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The old fashioned way

RECENT TUNES

July 11, 2009 – 2:52am php isset and not empty

I find myself doing this a lot:

if (isset($myarray['foo']) && $myarray['foo'])) {
  // do something
}

But I thought there had to be a better way, and one that would not throw undefined errors. A quick google search came up with a few good hits, include the PHP manual page for empty().

The manual says that when using empty(), no warnings are thrown when a variable is not set. It will return true in the following cases:

“” (an empty string)
0 (0 as an integer)
“0” (0 as a string)
NULL
FALSE
array() (an empty array)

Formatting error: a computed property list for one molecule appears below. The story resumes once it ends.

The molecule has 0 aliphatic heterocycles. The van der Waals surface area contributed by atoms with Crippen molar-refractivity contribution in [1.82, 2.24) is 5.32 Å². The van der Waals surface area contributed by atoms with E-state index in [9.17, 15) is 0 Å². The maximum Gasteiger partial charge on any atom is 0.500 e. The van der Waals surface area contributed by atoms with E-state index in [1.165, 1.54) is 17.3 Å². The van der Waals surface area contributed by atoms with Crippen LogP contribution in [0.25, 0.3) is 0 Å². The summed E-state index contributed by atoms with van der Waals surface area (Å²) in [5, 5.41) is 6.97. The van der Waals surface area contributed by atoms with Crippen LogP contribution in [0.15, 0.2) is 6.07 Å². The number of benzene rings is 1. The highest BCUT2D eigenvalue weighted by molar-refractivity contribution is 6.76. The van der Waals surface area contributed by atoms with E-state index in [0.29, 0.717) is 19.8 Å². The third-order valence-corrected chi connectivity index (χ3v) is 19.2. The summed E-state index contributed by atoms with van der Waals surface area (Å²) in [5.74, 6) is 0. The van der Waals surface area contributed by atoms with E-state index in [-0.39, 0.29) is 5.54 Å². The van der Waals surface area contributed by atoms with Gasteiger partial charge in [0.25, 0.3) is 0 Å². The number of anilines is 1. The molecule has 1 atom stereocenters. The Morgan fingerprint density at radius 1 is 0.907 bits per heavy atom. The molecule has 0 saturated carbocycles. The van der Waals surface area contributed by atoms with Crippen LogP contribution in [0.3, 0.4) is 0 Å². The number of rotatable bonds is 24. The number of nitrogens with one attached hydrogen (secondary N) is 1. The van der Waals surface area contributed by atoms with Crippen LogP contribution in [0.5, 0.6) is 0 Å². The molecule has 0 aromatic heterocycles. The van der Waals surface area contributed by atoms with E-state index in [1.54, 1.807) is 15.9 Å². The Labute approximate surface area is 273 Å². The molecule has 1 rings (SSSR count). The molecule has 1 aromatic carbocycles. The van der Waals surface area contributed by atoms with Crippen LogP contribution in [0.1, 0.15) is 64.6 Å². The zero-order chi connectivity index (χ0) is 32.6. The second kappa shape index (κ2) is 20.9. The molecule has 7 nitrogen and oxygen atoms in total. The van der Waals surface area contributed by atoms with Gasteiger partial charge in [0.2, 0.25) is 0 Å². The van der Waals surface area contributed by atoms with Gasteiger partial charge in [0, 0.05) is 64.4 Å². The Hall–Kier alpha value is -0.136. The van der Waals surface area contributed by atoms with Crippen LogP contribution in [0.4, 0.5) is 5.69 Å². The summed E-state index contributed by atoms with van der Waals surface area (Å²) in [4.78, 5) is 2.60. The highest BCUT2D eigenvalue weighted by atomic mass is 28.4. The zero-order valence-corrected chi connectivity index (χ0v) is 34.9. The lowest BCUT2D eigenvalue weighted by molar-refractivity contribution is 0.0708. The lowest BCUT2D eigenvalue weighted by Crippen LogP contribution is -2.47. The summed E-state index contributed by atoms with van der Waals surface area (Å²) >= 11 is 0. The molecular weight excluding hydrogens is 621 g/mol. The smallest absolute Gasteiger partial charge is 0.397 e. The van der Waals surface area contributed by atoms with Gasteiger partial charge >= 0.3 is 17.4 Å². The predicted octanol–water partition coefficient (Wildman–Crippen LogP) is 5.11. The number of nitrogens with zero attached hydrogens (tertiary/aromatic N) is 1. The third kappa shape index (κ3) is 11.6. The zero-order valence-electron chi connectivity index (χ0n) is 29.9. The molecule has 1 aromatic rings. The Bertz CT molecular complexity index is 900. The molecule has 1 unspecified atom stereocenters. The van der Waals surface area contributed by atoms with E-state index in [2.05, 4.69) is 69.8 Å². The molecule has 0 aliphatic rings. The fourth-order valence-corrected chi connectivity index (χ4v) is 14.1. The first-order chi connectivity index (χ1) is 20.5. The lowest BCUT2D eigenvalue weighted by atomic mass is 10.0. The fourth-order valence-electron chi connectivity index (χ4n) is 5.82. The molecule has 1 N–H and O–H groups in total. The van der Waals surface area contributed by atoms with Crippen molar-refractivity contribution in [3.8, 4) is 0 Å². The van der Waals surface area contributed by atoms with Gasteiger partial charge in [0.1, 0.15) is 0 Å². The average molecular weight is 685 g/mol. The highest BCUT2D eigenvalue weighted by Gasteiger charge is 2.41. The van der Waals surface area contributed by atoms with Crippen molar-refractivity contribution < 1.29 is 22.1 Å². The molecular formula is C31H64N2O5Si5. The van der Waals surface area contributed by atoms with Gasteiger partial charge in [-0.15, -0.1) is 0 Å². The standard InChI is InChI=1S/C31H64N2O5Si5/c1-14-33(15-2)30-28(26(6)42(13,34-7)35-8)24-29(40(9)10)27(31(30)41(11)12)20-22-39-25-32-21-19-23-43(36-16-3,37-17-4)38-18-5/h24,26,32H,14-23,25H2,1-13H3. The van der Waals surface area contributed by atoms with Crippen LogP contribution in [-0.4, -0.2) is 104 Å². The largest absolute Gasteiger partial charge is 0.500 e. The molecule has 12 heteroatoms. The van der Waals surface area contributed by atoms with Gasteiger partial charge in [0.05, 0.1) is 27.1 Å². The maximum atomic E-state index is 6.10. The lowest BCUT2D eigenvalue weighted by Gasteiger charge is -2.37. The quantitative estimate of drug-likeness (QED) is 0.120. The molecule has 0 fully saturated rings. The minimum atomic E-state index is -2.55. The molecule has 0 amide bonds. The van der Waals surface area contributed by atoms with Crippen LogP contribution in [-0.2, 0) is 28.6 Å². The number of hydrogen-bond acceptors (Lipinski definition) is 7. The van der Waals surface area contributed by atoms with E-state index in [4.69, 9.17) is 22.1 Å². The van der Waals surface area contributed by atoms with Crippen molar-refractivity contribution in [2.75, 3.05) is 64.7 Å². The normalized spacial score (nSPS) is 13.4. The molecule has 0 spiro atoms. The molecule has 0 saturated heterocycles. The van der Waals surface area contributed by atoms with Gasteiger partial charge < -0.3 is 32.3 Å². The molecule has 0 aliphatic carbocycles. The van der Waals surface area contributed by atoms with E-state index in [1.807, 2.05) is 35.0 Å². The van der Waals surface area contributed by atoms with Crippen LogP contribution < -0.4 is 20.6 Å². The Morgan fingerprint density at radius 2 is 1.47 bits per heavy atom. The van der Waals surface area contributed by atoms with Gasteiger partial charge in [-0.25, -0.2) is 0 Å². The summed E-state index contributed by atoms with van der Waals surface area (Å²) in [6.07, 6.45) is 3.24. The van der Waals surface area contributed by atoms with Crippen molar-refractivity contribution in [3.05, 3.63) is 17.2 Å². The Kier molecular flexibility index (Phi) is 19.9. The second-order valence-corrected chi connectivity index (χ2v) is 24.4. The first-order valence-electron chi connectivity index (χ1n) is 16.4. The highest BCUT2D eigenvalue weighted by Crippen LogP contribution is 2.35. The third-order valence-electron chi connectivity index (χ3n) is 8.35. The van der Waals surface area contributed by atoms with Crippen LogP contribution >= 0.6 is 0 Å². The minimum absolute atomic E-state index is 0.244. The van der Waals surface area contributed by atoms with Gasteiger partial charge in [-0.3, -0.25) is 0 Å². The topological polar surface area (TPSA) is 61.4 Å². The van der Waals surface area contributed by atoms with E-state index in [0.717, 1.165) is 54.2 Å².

var $var; (a variable declared, but without a value in a class)

Keep in mind that an object with no properties is not considered empty().

Now, we can make our code a bit more beautiful:

if (!empty($myarray['foo'])) {
  // do something
}

I’ve known about empty() for a long time, but for some reason always seemed to choose isset() over empty(), even in cases like this.

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3 Responses to php isset and not empty

  1. Harry Walter says:

    Bear in mind that you often can’t use empty on the response from and object method unline isset.

    For example in symfony if you had a blog object you can do:

    if(isset($blog->getTitle()) && $blog->getTitle() != “”){}

    But you cannot do if(empty($blog->getTitle())){}

  2. Jon Williams says:

    And then there’s array_key_exists() sigh…

  3. Andrew Noyes says:

    To expand upon what Harry Walter said, empty() can’t be used on the value returned by any function, be it an object method or a regular function. empty() has some funky behavior because it’s part of the PHP interpreter and is a language component rather than a function, just like echo.